Silver Top Diner saga drags on in court

The Silver Top Diner has been sitting unused in a lot in Pawtucket for 13 years.

Thirteen years ago, the Silver Top Diner was kicked off its property in Providence.

Owner, Pat Brown, picked up and moved to Pawtucket.

But, for Brown, it has been nothing but a nightmare.

The diner still hasn't opened, and it's been in and out of the courts ever since.

The historic eatery sits partially covered, weather-worn, but still standing, on Middle Street in Pawtucket.

Its next fate is to be determined in a court case on Tuesday in Providence Superior Court, Room 15, 4th floor, at 9:30 a.m. Brown hopes the court rules to prevent the City of Pawtucket from putting the diner up for auction to recoup its costs.

"I'm disgusted, you know; it's heartbreaking," Brown told NBC 10. "It's a beautiful dining car."

Brown's pro bono attorney Arthur Chatfield described what he believes is the way his client has been treated by the Pawtucket Redevelopment Agency.

"These people are used to operating in this manner," Chatfield said. "I can't put it any other way."

The legendary Silver Top Diner was built in 1936. It fed workers and the late night crowd for more than six decades until it closed in 2002.

It was on rented City of Providence property to make room for the 903 Lofts, located behind Providence Place on Harris Avenue.

The City of Pawtucket invited Brown to bring the Silver Top to its town, on donated land, and secured with a $100,000 HUD loan. Brown accepted the offer.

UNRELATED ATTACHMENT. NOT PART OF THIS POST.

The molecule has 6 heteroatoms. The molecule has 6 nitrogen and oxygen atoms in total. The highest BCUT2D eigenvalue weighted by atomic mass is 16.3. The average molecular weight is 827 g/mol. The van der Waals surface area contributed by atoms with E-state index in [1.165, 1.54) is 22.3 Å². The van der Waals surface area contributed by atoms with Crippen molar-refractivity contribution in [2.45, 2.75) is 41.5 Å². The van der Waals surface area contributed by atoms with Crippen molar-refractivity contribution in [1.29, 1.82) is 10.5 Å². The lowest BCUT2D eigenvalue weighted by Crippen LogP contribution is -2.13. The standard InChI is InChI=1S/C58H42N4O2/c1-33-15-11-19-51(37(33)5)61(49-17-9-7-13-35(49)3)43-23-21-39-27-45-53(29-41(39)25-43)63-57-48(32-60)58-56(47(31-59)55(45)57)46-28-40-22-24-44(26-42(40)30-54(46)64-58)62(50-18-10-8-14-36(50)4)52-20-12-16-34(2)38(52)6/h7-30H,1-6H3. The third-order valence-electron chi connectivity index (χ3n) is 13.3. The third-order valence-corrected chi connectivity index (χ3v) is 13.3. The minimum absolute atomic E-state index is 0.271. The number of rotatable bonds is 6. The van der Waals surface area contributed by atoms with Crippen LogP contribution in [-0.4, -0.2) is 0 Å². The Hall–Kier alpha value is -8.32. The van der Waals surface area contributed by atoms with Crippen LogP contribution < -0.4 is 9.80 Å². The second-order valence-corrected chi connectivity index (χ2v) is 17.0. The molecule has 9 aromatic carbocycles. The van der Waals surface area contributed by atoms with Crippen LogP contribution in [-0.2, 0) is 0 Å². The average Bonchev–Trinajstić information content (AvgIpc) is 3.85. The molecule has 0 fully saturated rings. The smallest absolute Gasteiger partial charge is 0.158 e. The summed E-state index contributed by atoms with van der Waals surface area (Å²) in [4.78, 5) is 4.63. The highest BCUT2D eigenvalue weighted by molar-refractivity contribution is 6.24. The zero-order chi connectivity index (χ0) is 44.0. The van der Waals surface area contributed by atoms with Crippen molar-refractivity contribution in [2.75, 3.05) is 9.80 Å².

But, resistance from neighbors, zoning issues, bungled bids, three years to make a business plan required to get a construction loan, as well as inflated costs, the diner remains unopened.

"From my vantage point, we did all we could; everyone wanted to see this happen," said Kevin Horan, the attorney for the Pawtucket Redevelopment Agency. "[We decided we had to] cut the losses because it became obvious it wasn't happening."

Barney Heath heads the P.R.A.

"The capacity wasn't there to actually do the things necessary to get a diner up and running," said Heath.

During the past eight years, there have been court cases and appeals. The last one resulted in a jury award for Brown to effectively get $100,000 for herself after she pays off the HUD loan.

Yet, the judge reversed that decision, and ordered a new trial. That trial will probably take place sometime later this year.

Brown wants compensation for the years she was closed. She'll have to prove Pawtucket was negligent.

"I feel bad for her because I know this was her dream," Horan said.

Brown awaits the court date on Tuesday. She is hoping for the best.

"I want my life back," Brown said. "I want my business back. I want my diner back. I don't think I'm wrong, and the jury didn't think I was wrong. I'm not going to stop fighting."

A GoFundMe campaign was started to save the diner.{}

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